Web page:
Holmes, Oliver Wendell
The canons of Holmes's judicial faith were strict and demanding. He preached
judicial restraint and firmly believed that popular majorities through their elected representatives should not have their will thwarted capriciously; when his colleagues on the court nullified social legislation—e.g., minimum wage and hour laws—as unconstitutional, Holmes vigorously objected. From his eloquent opinions in these cases he came to be regarded as the Great Dissenter. In cases dealing with free speech, however, Holmes felt it necessary for the judge to loose the bonds of restraint and prevent legislatures from assuming censorious powers. In defense of the First Amendment, he developed the
clear and present danger rule, which allows for restrictions only when the public interest is faced with immediate threat. Set forth in the Abrams and Gitlow cases in dissenting opinions, the rule was generally accepted by the Supreme Court. Holmes's published works include The Common Law (1881), Speeches (1891, 1913), and Collected Legal Papers (1920).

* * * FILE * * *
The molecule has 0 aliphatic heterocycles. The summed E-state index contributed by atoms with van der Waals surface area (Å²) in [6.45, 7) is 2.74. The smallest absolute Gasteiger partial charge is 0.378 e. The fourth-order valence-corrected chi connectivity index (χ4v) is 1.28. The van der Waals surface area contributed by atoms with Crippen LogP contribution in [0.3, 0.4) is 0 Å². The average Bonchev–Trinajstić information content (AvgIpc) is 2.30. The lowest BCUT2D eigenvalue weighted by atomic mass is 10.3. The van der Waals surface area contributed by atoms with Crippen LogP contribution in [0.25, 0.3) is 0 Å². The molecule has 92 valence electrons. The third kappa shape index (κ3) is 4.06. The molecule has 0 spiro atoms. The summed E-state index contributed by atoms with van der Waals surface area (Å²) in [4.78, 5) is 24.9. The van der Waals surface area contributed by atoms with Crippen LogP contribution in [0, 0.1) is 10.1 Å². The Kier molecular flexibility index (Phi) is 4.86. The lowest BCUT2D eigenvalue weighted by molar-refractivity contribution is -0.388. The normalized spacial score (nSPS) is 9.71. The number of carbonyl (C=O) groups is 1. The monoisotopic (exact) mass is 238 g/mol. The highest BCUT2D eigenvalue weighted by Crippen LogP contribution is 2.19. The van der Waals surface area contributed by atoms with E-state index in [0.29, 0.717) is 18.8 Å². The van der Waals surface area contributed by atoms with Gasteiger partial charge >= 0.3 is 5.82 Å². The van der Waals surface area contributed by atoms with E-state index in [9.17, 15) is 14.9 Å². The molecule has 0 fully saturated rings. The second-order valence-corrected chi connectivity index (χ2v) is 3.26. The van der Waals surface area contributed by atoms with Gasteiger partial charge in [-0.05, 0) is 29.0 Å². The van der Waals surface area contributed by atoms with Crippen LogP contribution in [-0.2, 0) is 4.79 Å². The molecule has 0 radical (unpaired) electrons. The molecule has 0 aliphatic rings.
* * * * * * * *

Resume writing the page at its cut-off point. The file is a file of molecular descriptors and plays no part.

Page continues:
See biographies by M. D. Howe (2 vol., 1957–63), S. Bent (1932, repr. 1969), and S. Budiansky (2019); S. J. Konefsky, The Legacy of Holmes and Brandeis (1956, repr. 1974); F. Frankfurter, Mr. Justice Holmes and the Supreme Court (2d ed. 1961); A. W. Alschuler, Law without Values: The Life, Work, and Legacy of Justice Holmes (2000); T. Healy, The Great Dissent (2013).
The Columbia Electronic Encyclopedia, 6th ed. Copyright © 2012, Columbia University Press. All rights reserved.
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